You can never really be prepared for the death of a close friend.
When the news came that my dear friend Susan had passed away, it hit me like a punch to the stomach. Although she'd been fighting cancer for some time, there was no gradual decline. One week, she was hosting a house concert; the next, she was gone. The initial reeling shock of the news gave way to hyperventilating tears as soon as I could escape to my car.
In the first few days, I locked myself away in my office, prone to frequent tears, but still going through the regular routine of work and home. Within days, I took off for an out-of-town work event and made it my primary focus. The work was a good distraction. My grief felt like a weight too heavy to dump on anyone else.
In the weeks that followed, it wasn't sadness that dominated my life. It was exhaustion. There’s no downtime when a friend passes away. The moments of grief popped up unexpectedly, but a general tiredness was always present. While I still met my deadlines, personal and professional demands felt overwhelming at times. At night, my heart would race. I was experiencing textbook symptoms of grief and felt completely alone.
Dealing with the death of a friend.
After a loss, the hole in your life seems overwhelming. But the symptoms of grief are common to many people, and there are concrete steps you can take to help ease the pain as you cope with the death of your friend. Here are three things that helped me:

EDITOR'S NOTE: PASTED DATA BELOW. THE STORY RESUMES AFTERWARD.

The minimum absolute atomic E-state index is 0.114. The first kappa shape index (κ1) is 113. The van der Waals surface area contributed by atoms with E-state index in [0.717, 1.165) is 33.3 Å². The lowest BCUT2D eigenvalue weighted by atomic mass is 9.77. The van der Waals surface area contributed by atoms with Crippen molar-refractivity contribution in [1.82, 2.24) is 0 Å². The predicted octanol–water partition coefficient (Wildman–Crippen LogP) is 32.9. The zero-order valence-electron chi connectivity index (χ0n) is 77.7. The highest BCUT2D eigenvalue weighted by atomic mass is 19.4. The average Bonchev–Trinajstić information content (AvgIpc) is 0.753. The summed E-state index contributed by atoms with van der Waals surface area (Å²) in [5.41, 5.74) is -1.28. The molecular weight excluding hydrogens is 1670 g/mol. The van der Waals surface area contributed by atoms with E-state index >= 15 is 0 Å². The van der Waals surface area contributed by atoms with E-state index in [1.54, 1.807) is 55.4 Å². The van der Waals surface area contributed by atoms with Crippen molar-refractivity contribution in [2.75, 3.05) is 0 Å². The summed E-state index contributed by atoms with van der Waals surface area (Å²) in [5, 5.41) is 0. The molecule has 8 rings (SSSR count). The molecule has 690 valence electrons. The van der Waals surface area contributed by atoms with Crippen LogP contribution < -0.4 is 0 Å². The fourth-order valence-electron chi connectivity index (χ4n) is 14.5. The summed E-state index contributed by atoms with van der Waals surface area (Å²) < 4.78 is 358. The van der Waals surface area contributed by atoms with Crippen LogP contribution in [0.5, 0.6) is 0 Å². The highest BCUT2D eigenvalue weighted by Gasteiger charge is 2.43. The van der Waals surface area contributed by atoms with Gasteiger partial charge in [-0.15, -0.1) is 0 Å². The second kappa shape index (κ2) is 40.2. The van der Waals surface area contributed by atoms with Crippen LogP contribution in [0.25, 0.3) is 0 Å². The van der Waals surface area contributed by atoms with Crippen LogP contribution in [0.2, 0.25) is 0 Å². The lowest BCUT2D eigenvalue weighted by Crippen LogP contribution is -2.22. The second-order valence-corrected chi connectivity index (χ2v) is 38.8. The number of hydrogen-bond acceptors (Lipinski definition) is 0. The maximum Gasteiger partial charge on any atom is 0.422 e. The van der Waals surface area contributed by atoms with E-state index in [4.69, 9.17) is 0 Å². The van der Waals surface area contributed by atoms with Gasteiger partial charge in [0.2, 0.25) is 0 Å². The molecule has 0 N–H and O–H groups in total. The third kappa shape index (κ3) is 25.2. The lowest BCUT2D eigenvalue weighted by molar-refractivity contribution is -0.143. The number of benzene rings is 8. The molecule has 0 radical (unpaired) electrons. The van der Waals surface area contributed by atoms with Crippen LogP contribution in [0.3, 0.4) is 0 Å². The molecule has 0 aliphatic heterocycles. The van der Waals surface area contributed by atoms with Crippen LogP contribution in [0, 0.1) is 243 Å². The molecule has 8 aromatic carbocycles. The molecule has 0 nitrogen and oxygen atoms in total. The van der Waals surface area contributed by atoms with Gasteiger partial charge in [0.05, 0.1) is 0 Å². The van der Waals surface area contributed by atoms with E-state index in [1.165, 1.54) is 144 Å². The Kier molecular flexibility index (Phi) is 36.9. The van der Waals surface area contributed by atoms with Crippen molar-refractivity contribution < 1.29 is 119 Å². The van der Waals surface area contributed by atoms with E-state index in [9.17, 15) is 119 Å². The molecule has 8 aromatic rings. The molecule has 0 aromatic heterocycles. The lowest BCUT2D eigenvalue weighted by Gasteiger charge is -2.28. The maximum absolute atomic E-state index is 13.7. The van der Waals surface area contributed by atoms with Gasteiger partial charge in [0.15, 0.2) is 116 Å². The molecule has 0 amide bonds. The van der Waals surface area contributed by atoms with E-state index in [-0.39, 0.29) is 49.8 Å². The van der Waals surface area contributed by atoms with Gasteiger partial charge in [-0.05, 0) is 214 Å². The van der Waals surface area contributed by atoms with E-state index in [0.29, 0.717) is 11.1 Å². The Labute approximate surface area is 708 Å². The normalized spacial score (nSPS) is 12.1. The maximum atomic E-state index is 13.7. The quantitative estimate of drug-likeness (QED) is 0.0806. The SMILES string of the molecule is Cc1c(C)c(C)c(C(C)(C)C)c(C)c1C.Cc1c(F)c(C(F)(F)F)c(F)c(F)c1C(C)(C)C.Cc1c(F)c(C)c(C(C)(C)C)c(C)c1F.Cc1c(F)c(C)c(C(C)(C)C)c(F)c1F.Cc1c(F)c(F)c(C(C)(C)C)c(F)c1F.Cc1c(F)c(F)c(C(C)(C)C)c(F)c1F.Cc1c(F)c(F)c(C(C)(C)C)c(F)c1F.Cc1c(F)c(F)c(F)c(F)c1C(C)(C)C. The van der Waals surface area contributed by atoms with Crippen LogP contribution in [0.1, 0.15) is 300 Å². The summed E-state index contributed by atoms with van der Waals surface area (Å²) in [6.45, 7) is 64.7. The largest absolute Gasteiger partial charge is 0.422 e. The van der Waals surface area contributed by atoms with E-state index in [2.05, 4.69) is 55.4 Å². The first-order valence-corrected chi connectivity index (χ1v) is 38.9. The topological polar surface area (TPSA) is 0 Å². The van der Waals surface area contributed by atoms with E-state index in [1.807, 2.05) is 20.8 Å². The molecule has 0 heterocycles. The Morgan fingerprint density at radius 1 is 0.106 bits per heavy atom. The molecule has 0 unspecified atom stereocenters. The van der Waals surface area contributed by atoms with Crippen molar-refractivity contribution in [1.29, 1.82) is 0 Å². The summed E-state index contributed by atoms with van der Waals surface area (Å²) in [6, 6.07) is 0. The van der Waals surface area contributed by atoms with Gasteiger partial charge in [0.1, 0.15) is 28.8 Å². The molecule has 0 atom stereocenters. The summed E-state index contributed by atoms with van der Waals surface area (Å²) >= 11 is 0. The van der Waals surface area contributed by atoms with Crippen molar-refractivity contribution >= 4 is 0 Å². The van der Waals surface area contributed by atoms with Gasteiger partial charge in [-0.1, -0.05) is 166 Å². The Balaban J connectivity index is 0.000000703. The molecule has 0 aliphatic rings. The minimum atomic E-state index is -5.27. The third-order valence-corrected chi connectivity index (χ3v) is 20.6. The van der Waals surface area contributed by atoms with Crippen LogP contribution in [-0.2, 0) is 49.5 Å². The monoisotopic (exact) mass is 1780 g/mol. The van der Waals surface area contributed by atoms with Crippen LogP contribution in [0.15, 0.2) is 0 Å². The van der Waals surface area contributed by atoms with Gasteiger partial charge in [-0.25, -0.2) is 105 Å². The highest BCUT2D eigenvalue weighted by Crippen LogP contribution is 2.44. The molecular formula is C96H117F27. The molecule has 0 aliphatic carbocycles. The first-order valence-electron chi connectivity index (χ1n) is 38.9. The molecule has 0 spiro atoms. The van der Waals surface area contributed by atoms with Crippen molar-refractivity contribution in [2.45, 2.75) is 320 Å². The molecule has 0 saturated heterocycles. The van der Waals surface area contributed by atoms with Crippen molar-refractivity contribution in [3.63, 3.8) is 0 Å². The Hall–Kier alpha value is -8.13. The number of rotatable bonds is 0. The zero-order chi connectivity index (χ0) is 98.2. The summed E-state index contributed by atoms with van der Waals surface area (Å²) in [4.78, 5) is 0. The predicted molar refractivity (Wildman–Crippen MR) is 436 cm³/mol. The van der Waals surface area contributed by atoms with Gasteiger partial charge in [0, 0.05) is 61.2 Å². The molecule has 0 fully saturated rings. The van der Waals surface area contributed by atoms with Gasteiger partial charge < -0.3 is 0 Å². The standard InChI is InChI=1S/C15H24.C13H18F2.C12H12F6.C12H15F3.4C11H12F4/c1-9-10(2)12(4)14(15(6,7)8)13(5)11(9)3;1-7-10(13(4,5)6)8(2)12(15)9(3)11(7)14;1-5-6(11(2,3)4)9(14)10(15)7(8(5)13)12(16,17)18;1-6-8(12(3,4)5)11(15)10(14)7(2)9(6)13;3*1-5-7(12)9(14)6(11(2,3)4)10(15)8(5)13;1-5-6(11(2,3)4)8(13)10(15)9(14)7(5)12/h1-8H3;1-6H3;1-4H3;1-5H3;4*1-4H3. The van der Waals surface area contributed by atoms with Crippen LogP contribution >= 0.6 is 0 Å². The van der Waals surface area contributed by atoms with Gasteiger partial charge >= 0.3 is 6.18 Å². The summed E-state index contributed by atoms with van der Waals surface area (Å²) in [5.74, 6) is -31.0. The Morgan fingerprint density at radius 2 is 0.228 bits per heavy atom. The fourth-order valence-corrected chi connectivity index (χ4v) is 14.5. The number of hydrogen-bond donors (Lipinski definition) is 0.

1. Ask for Help
The flurry of condolences and sad emoticons on Facebook were kind, but after the first few days, the expressions of sympathy stopped. Unlike a physical injury where your cast or crutches are visible, it's easy to forget that someone is hurting. Even those who remember may be worried they’ll say the wrong thing. Let friends know if you want to talk about your loss or if you’re not up for scheduled plans. If you can take a few days off from work, do it.
2. Connect with Mutual Friends
In the days that followed Susan's death, there was an outpouring of love and memories on her Facebook page. Beautiful tributes appeared online and in local papers. I read every single one of them and felt less alone. Soon, a Facebook Group was set up to share photos. Two months later, friends are still sharing newly uncovered photos and the stories that go along with them. Each new post makes me smile.
3. Find Comforting Rituals
Perhaps the hardest thing for me when Susan died was the fact that she wasn't a local friend. While I had planned to travel to the funeral, last-minute circumstances prevented me from making the trip. I wasn't alone. Susan was a much-loved individual with friends scattered across the country and around the world. Recognizing this, her family arranged for the service to be livestreamed on Facebook. The memorial spanned many hours, with friends and family sharing memories and a full line-up of musical performances. Being able to watch and connect with other long-distance friends brought a tremendous amount of peace and healing.
Dealing with the death of friend is never easy, but as the months go by, my memories of Susan bring more smiles than tears. I'm grateful for the friends and family who helped to make a difficult time easier with their kindness and support.
If you or someone you know have experienced a recent loss, our free grief recovery booklet may help. Crossroads Hospice & Palliative Care provides complimentary grief recovery groups in all the communities we serve. Please call 1-888-564-3405 to speak with a bereavement coordinator about upcoming groups in your area.
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